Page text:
Ask Ray | Welcome, new computer overlords!
March 21, 2011 by Ray Kurzweil
I noticed in one of your recent essays on IBM’s Watson you say, “I, for one, would then regard it (an AI) as human.” I, for one, find that to be your most controversial statement in that article.
Apparently, Jeopardy! champion Ken Jennings did you one better the next day when he wrote on his screen, as part of his final written wager, before being defeated by Watson: “I, for one, welcome our new computer overlords.” There is an element of irony in that statement, since humans still monopolize that type of humor — at least for now!
Below: The now-famous Ken Jennings clip from Jeopardy!
His quip is a takeoff on a famous line from The Simpson’s episode “Deep Space Homer,” where a panicked newscaster named Kent Brockman (upon seeing an artificially enlarged image of an insect in space walking across a camera lens) says “I, for one, welcome our new insect overlords.”
Below: Scenes from The Simpson’s episode “Deep Space Homer” — ants escape aboard the spacecraft and panicked newscaster Kent Brockman thinks it’s an alien-insect takeover.
“I for one, welcome our new insect overlords.”
That statement is meant to show full submission and obedience to an oppressive/destructive authority, with the hopes that somehow you will be spared by the new masters or elevated to some “middle management” role!
Seriously, doesn’t passing a Turing test just indicate that an AI has intelligence equivalent to a human, rather than equaling a “welcome-to-our-human-civilization card” being handed out to a race of AIs?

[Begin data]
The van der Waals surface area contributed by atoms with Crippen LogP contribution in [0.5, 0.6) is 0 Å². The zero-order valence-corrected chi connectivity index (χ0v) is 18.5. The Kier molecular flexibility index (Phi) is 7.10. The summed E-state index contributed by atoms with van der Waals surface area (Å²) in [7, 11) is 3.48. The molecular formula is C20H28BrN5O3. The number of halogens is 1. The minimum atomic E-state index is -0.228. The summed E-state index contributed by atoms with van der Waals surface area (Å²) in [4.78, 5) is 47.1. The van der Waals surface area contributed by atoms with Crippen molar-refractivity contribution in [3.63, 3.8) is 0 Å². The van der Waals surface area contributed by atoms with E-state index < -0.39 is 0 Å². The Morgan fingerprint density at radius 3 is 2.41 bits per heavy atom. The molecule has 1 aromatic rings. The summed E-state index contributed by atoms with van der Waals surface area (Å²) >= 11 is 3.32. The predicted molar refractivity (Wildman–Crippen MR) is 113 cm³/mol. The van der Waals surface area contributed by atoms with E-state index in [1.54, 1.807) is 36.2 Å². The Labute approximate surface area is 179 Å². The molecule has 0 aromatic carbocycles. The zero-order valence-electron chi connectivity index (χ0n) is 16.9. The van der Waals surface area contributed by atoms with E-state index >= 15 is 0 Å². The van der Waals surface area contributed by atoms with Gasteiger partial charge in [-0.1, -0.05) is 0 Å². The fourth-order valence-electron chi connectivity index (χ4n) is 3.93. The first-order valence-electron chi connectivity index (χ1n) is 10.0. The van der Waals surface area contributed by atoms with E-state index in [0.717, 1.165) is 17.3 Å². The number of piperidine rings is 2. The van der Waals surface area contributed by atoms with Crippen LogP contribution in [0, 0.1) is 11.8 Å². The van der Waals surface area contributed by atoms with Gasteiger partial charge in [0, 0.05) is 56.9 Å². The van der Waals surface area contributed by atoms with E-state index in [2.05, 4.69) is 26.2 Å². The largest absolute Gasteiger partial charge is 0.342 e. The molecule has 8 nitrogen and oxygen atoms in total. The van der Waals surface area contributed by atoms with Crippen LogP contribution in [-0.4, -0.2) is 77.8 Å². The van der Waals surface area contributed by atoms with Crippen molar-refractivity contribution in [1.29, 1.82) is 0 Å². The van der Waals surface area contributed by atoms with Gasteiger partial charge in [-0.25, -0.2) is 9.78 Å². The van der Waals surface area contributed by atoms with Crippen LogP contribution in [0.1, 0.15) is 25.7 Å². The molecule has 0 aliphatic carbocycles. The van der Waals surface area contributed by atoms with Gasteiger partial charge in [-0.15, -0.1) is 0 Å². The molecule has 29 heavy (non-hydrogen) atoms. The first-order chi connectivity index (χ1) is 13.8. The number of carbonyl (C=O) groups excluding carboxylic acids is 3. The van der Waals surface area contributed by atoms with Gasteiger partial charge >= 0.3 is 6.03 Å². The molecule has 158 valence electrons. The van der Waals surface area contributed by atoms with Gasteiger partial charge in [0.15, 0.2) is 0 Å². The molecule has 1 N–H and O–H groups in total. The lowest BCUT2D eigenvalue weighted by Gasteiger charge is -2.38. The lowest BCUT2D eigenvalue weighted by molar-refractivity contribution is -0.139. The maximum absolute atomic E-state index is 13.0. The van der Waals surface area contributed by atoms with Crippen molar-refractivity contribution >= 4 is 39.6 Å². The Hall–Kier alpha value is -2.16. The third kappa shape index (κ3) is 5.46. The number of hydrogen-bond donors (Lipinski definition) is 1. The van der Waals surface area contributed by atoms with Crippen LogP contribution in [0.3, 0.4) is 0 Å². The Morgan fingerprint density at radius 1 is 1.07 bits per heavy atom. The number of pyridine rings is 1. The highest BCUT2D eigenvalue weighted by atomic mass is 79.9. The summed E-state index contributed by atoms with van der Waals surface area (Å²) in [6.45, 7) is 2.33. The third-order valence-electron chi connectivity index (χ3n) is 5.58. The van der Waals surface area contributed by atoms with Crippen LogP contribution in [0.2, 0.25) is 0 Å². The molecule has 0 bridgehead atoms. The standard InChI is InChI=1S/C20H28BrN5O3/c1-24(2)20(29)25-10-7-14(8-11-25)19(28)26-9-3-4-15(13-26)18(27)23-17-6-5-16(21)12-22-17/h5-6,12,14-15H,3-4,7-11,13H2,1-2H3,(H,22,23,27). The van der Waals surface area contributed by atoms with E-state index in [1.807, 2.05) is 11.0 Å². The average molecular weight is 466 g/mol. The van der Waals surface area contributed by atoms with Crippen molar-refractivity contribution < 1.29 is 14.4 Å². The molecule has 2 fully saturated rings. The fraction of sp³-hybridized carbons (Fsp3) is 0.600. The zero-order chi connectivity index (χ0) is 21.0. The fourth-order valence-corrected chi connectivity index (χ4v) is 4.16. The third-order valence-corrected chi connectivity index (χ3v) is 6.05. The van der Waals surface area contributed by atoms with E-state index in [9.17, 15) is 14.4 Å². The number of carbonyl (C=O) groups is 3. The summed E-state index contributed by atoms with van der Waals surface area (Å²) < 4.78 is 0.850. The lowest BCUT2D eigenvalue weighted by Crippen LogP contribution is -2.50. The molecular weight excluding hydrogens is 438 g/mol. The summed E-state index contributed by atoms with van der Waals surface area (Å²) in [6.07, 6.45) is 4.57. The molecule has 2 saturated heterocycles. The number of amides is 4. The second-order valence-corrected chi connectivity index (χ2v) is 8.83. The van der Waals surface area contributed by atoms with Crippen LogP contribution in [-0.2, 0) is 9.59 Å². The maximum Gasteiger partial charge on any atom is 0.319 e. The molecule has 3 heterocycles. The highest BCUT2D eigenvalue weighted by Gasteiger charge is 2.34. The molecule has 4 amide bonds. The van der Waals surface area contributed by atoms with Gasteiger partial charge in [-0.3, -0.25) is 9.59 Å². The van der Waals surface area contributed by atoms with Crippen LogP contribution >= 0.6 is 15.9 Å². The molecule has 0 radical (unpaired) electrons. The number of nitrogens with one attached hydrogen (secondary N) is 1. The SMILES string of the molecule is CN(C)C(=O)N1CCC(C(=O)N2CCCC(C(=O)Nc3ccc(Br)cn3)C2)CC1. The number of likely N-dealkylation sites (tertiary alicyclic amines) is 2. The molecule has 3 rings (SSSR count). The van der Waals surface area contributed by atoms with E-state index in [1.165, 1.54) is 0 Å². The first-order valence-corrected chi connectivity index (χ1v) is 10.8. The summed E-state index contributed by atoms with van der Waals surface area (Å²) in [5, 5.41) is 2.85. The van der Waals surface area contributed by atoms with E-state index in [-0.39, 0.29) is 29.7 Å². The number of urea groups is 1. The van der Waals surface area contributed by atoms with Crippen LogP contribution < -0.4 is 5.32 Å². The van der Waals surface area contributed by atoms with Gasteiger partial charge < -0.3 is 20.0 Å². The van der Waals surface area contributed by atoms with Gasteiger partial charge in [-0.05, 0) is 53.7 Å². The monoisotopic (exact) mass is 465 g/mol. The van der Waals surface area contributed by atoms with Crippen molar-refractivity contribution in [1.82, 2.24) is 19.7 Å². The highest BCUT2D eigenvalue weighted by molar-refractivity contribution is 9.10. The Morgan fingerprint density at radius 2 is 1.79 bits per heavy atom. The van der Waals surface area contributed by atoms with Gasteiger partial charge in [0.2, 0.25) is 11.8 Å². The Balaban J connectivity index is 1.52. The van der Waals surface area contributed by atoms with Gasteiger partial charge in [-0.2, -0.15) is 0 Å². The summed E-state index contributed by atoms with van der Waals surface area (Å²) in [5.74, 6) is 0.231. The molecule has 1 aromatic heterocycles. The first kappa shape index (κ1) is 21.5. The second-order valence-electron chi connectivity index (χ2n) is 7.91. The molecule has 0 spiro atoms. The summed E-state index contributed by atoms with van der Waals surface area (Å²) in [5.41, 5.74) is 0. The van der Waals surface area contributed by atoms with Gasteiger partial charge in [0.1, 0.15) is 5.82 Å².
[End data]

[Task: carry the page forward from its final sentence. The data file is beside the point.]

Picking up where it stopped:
— Steve Rabinowitz
Literally, yes. But if you think deeply on what the implications would be of an entity passing a truly valid Turing test, it means that you are truly convinced that it is human-like. You are unable to tell the difference between this entity and a human, without being told. I believe that people (including you) will then accept these entities as human. You could argue that people will accept them as “human equivalent” rather than “human,” but that is a very slim distinction, bordering on being meaningless. The emphasis here is on a “valid” Turing test, which by definition means that you are convinced.
Conversely, if a mentally challenged person couldn’t pass, would you deem him not human? (Dangerous territory.) What if we programmed the computers to believe they were inanimate and properly subservient to us? If they didn’t object, would there be a rights violation?
The converse statement definitely is not true as you point out. Lots of humans are unable to pass a Turing test: sleeping humans, humans in a coma, humans in an alcohol or drug stupor, pre-literate humans, humans who do not have command of language at an adult level due to developmental issues or learning disabilities. The real issue here that we are talking about is consciousness. And I believe that non-humans are conscious (such as higher level animals are, who are also in no position to pass a Turing test).